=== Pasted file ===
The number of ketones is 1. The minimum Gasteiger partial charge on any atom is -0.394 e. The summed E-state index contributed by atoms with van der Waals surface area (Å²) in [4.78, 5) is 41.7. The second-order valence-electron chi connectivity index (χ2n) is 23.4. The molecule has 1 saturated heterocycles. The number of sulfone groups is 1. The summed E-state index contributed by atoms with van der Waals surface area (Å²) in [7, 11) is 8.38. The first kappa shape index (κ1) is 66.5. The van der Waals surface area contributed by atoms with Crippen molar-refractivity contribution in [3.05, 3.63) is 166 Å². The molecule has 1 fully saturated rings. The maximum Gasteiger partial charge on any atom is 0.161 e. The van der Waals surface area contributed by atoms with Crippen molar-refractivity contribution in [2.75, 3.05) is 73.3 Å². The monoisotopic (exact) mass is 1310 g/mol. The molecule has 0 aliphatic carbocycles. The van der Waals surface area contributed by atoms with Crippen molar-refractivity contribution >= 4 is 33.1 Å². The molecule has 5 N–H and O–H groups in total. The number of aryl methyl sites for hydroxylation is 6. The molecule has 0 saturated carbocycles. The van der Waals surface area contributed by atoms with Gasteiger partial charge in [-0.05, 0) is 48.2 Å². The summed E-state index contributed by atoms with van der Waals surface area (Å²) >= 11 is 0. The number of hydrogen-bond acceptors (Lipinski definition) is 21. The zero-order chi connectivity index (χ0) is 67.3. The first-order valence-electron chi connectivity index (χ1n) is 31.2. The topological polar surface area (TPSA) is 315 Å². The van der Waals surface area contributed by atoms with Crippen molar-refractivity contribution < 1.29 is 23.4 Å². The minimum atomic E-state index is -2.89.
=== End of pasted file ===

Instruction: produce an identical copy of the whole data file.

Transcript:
The number of ketones is 1. The minimum Gasteiger partial charge on any atom is -0.394 e. The summed E-state index contributed by atoms with van der Waals surface area (Å²) in [4.78, 5) is 41.7. The second-order valence-electron chi connectivity index (χ2n) is 23.4. The molecule has 1 saturated heterocycles. The number of sulfone groups is 1. The summed E-state index contributed by atoms with van der Waals surface area (Å²) in [7, 11) is 8.38. The first kappa shape index (κ1) is 66.5. The van der Waals surface area contributed by atoms with Crippen molar-refractivity contribution in [3.05, 3.63) is 166 Å². The molecule has 1 fully saturated rings. The maximum Gasteiger partial charge on any atom is 0.161 e. The van der Waals surface area contributed by atoms with Crippen molar-refractivity contribution in [2.75, 3.05) is 73.3 Å². The monoisotopic (exact) mass is 1310 g/mol. The molecule has 0 aliphatic carbocycles. The van der Waals surface area contributed by atoms with Crippen molar-refractivity contribution >= 4 is 33.1 Å². The molecule has 5 N–H and O–H groups in total. The number of aryl methyl sites for hydroxylation is 6. The molecule has 0 saturated carbocycles. The van der Waals surface area contributed by atoms with Gasteiger partial charge in [-0.05, 0) is 48.2 Å². The summed E-state index contributed by atoms with van der Waals surface area (Å²) >= 11 is 0. The number of hydrogen-bond acceptors (Lipinski definition) is 21. The zero-order chi connectivity index (χ0) is 67.3. The first-order valence-electron chi connectivity index (χ1n) is 31.2. The topological polar surface area (TPSA) is 315 Å². The van der Waals surface area contributed by atoms with Crippen molar-refractivity contribution < 1.29 is 23.4 Å². The minimum atomic E-state index is -2.89.